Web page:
Decanter or Flagon (FLAG-un) - the bottle- or pitcher-like vessel used to hold the wine which will be consecrated at Mass for the communion of the people; it is brought forth with the gifts.

Eucharistic Prayer - the prayer of thanksgiving and sanctification. It is the center of the celebration. During the Eucharistic Prayer, the Church believes that the bread and wine become the Body and Blood of Jesus Christ

Gloria - ancient hymn of praise in which the Church glorifies God. It is used on all Sundays, except for those during Advent and Lent, and at solemn celebrations. The text originates from the Christmas narrative in the Gospel of Luke (2:14 - "Glory to God in the highest and on earth peace to those on whom his favor rests.")

Homily - a reflection by the celebrant or other minister on the Scripture readings and on the application of the texts in the daily lives of the assembled community.

Hymnal/Missalette - contains all parts of the Mass for a specific season in the liturgical year, including instructions on when to stand, sit, or kneel.

Incense – Material (usually certain barks or other plant products) used to produce a pleasant and odorous smoke when burned.  Incense used at Mass to symbolize our prayers rising to God.

Lavabo Dish – The small glass dish used to wash the celebrant’s hands during Mass

Lectionary - contains the scripture readings for Mass.

Liturgy of the Word - the occasion during Mass when readings from the Scriptures are proclaimed and reflected upon. On Sundays and major feasts, there are three readings:  (First reading - from the Old Testament, Second reading - from the Epistles & the Gospel)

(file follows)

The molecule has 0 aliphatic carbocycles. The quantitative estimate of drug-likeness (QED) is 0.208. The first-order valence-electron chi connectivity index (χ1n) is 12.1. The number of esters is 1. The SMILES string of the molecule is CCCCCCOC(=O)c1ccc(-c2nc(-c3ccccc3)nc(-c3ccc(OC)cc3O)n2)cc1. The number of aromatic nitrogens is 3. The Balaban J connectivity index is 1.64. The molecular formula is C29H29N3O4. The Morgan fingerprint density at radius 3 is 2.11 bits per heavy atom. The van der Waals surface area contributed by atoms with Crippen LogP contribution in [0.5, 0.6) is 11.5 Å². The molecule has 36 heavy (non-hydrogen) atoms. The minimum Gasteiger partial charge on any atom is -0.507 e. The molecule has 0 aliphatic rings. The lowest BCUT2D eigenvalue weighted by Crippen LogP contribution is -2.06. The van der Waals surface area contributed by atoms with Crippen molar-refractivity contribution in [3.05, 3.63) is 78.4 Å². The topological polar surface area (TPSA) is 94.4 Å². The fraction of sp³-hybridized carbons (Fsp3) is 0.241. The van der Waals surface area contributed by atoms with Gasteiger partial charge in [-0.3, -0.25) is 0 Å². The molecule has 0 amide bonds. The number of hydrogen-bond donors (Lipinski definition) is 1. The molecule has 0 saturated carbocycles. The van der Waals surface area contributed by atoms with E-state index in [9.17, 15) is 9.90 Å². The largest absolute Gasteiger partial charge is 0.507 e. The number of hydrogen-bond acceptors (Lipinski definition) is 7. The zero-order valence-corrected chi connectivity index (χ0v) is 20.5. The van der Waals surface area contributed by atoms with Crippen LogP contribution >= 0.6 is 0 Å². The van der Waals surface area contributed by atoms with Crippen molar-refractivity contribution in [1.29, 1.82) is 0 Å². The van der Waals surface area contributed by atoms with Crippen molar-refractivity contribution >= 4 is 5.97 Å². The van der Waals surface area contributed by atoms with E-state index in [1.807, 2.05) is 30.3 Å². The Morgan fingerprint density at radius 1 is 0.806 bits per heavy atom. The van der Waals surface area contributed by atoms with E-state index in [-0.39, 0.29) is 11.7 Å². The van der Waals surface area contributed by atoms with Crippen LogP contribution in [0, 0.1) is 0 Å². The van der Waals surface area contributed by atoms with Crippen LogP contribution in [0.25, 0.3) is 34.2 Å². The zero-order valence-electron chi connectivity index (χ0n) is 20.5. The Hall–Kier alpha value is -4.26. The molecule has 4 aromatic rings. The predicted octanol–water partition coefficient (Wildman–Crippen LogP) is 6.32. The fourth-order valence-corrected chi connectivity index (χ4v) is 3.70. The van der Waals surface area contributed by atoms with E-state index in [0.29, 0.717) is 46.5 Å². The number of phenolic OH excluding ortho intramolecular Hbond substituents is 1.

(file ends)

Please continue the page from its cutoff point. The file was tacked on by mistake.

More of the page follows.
Liturgy of the Eucharist - the section of the celebration when the gifts of bread and wine are prepared and the Eucharistic Prayer is proclaimed by the celebrant, and the Blessed Sacrament is distributed to the assembly.

Lord's Prayer (Our Father) - the prayer of petition for both daily food (which means the Eucharistic bread for Christians) and the forgiveness of sins.

Mass - the common name for the Eucharistic liturgy of the Catholic Church. Also referred to as Eucharist, Celebration of the Liturgy, Eucharistic celebration, Sacrifice of the Mass, Lord's Supper.

Pall – The large white cloth, symbolic of the white baptismal garment, which is placed over the casket at a funeral.

Paten (PAT-en) - a saucer-like disk that holds the bread that becomes the Body of Christ.

Penitential Rite - a general acknowledgement of sinfulness by the entire assembly, accompanied by requests for God's mercy and forgiveness.

Profession of Faith - the assembly joins to recall and proclaim the fundamental teachings of the Roman Catholic faith. The Profession of Faith is also called the Creed.

Pulpit – Also known as the lectern or ambo, this is the tall bookstand from which the Word of God is proclaimed at Mass.

Purificator - a white clothe used to cleanse the chalice.

Responsorial Psalm - the psalm that is spoken or sung between the first and second readings. The response is repeated after each verse.

Sacramentary - contains the opening prayer, prayer over the gifts, prayer after communion, and solemn blessings, Eucharistic prayers and prefaces for all of the Masses, including special occasions.

Sacristy – The sacristy is the room where the celebrants and altar servers/acolytes prepare for Mass

Sanctuary - the part of the church where the altar is located.

Sanctuary Lamp – This candle burns at all times near the tabernacle to remind us that Christ is truly present in the Blessed Sacrament

Tabernacle – The metal structure in the sanctuary in which the Blessed Sacrament (the Holy Eucharist) is reserved after communion. You should always Bow as you pass the Tabernacle.

Washing of Hands - an expression of the desire for inward purification. The celebrant washes his hands in symbolic cleansing to prepare himself just as the gifts have been prepared